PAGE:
By GREG RUSSELL
Register Staff Writer
Thursday’s benefit performance of “Always a Bridesmaid” enriched a cause far more crucial than entertainment.
All ticket proceeds from the Butterfield Stage Players audience — which ultimately amounted to more than $1,200 — went to the “M-O-O-Ving Thru’ the Mud” organization, which operates on behalf of patients suffering from hypothalamic hamartomes, a rare brain tumor.
The local organization was inspired by the diagnosis of Valley View child Landon Tipps and his subsequent surgery. Tipps attended Thursday’s performance along with mother Wendi Tipps and grandmother Kathi Kirby.
Kirby said she appreciates the “Mud” organization chiefly since it is coordinated with the Hypothalamic Hamartome Foundation, which exists to focus on an illness that has a reported estimated patient count of only one out of 200,000 people.
“The condition he has can be terminal,” she said. “Other children have died from it. And it causes them to have seizures.”
Kirby also said Landon Tipps is due for further tests during the next month, and is now holding strong.
“We’re just so blessed to have him,” she said. “And he’s just changed our world. Because he’s eight years old, but developmentally, he’s only between 13 months and three years. He has a lot of energy and he’s amazing.”
Mother Wendi said her son was the first child at Cook Children’s Medical Center to be diagnosed with a hypothalamic hamartome, which led to a greater regional focus on the disorder.
“They’ve been able to diagnose eight other children since Landon,” she said. “So there’s eight other people in this area who have been treated.”
Thursday’s benefit, along with related fundraisers, helps families cope with this brain disease by providing information and support to patients, caregivers and healthcare providers. Whatever proceeds flow in will finally aid research for early detection, improvement of treatments and discovery of a cure.
Before the show, “Bridesmaid” director Sally Page told the audience she was glad the Gainesville production could be a part of progress and that “Mud” is only one benefactor of local generosity.
“If you know the workings of the town, you know these same people support the museum, the zoo, hospices, Abigail’s Arms and the Medal of Honor (program),” she said. “It’s just an incredible town to be from — and I am from here now. I have adopted it as my own.”
For more information about the “Mud” organization, visit the organization’s Facebook page.
By GREG RUSSELL
- Local News
Alexander receives life sentence for 'atrocity'
A Cooke County jury sentenced Johnny Earl Alexander on Friday to life in prison and a $10,000 fine for the Sept. 28, 2011 first degree felony offense of serious injury to a child which resulted in the death of four-year-old, Nathan De Alejandro.
Officers arrest two in connection with counterfeiting
The United States Secret Service and the Bureau of Alcohol Tobacco Firearms and Explosives are expected to provide a joint investigation in a local counterfeit case.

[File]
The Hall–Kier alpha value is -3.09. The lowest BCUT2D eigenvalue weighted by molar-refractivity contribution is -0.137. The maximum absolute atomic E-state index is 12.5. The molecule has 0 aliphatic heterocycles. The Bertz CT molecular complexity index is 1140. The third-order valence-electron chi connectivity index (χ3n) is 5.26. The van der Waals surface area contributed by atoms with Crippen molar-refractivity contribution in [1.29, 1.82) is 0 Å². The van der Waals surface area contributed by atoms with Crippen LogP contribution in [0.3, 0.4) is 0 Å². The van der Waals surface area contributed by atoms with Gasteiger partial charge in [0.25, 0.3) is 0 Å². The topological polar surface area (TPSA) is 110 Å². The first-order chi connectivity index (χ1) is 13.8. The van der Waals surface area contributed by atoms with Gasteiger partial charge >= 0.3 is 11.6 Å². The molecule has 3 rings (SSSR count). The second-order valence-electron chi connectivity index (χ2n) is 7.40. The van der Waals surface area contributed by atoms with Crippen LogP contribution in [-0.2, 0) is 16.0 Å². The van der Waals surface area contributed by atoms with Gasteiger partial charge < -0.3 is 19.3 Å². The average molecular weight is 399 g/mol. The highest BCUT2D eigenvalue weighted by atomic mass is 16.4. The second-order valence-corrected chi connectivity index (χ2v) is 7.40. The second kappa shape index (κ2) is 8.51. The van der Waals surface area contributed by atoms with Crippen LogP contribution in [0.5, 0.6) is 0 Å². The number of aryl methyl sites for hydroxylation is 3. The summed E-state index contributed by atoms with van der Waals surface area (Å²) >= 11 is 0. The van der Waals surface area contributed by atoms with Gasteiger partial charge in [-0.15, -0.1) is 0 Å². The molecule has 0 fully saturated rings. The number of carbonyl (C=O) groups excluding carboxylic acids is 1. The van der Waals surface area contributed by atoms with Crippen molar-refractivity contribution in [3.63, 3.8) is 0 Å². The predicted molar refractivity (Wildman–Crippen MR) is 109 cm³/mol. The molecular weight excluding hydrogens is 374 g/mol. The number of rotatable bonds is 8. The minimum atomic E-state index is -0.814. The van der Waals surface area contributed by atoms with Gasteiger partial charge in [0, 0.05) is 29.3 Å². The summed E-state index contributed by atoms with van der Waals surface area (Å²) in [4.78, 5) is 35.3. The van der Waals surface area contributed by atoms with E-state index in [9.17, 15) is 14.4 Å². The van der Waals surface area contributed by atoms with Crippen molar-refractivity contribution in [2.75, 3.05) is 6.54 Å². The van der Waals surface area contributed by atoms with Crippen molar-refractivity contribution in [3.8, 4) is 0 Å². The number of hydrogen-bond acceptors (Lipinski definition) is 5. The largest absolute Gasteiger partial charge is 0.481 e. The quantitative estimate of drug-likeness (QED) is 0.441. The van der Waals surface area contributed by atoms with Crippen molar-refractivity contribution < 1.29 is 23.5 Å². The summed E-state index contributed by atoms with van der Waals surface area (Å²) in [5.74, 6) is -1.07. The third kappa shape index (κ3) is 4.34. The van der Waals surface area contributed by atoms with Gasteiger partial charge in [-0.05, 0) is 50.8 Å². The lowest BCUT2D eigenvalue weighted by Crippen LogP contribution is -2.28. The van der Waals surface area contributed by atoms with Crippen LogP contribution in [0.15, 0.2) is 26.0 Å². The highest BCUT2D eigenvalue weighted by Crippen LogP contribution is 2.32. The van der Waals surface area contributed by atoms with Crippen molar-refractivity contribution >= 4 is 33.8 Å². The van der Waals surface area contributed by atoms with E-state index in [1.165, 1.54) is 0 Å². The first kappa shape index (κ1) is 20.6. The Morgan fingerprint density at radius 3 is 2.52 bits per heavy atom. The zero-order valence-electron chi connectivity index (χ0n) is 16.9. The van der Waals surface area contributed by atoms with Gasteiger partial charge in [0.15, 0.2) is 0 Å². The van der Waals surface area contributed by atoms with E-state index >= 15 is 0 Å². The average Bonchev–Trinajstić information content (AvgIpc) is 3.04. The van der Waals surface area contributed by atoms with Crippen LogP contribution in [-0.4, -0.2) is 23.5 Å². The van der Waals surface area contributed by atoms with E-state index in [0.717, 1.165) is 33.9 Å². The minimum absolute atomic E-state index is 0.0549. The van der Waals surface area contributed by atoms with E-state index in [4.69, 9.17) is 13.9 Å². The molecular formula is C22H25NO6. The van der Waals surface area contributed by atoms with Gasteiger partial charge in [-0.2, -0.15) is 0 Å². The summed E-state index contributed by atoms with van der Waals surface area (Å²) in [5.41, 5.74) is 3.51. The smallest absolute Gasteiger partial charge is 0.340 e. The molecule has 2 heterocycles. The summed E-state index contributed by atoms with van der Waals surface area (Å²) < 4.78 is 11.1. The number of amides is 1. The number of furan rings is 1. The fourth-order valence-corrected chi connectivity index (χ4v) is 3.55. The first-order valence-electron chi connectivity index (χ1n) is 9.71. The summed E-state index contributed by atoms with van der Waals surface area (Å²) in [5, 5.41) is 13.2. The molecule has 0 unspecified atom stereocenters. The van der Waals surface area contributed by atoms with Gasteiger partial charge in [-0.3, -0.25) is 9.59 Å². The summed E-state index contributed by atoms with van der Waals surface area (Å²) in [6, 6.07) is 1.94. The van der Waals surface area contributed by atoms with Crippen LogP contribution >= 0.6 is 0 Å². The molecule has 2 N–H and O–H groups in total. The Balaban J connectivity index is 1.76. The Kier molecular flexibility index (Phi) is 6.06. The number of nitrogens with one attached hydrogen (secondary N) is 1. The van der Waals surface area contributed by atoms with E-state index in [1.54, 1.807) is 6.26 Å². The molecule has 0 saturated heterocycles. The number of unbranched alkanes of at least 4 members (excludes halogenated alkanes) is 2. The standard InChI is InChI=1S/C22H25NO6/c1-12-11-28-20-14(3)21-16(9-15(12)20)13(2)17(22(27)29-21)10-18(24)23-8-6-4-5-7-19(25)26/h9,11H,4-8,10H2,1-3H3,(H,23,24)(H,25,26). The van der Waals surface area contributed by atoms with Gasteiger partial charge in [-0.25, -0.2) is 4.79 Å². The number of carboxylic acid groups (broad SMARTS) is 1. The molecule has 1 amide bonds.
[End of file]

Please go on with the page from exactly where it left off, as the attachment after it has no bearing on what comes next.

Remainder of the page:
Car rolls on I-35
Firefighters and state troopers work the scene of a one-vehicle rollover crash which occurred around 2:27 p.m., Friday in the southbound lanes of U.S. Interstate Highway 35 in Gainesville.
Church donates van to Abigail's Arms
Members of Gainesville First church prayed for a way to help Abigail’s Arms.
Just one game away
The Muenster boys basketball team advanced to the final round of the Class A State Tournament Thursday, pulling out a narrow 65-64 semifinals win against Grapeland at the Frank Erwin Center in Austin.
Club members focus on vision screening device
The Lions Club, long time pioneers in rehabilitation and education for the blind, have a new focus detailed in the recent Wednesday meeting with the introduction of a vision screening device called the Spot made by PediaVision which would be beneficial in the early detection of vision problems in children.
Alexander found guilty of serious injury to a child
After quick deliberation by a Cooke County Jury, Johnny Earl Alexander was declared guilty Thursday afternoon for the Sept. 28, 2011 first degree felony offense of serious injury to a child that resulted in the death of four-year-old, Nathan De Alejandro.
Police investigate report of shots fired
Gainesville Police officers responded to shots fired in the 1800 block of Buck Street at 12:52 p.m. on Wednesday.
Cherry recognized as employee of the month
Gainesville employee of the month is Hodge Cherry, zookeeper at the Frank Buck Zoo, who was recognized at the Tuesday Gainesville City Council meeting for his volunteer assistance to fellow employees and zoo animals during the December cold and ice storm which paralyzed much of the city and transportation capabilities.
Muenster city election canceled
Muenster City Council members canceled the uncontested May 10 city election and approved an increase to the energy service agreement with Green Mountain Energy Company, according to the March 3 unofficial minutes.
- More Local News Headlines
- Alexander receives life sentence for 'atrocity'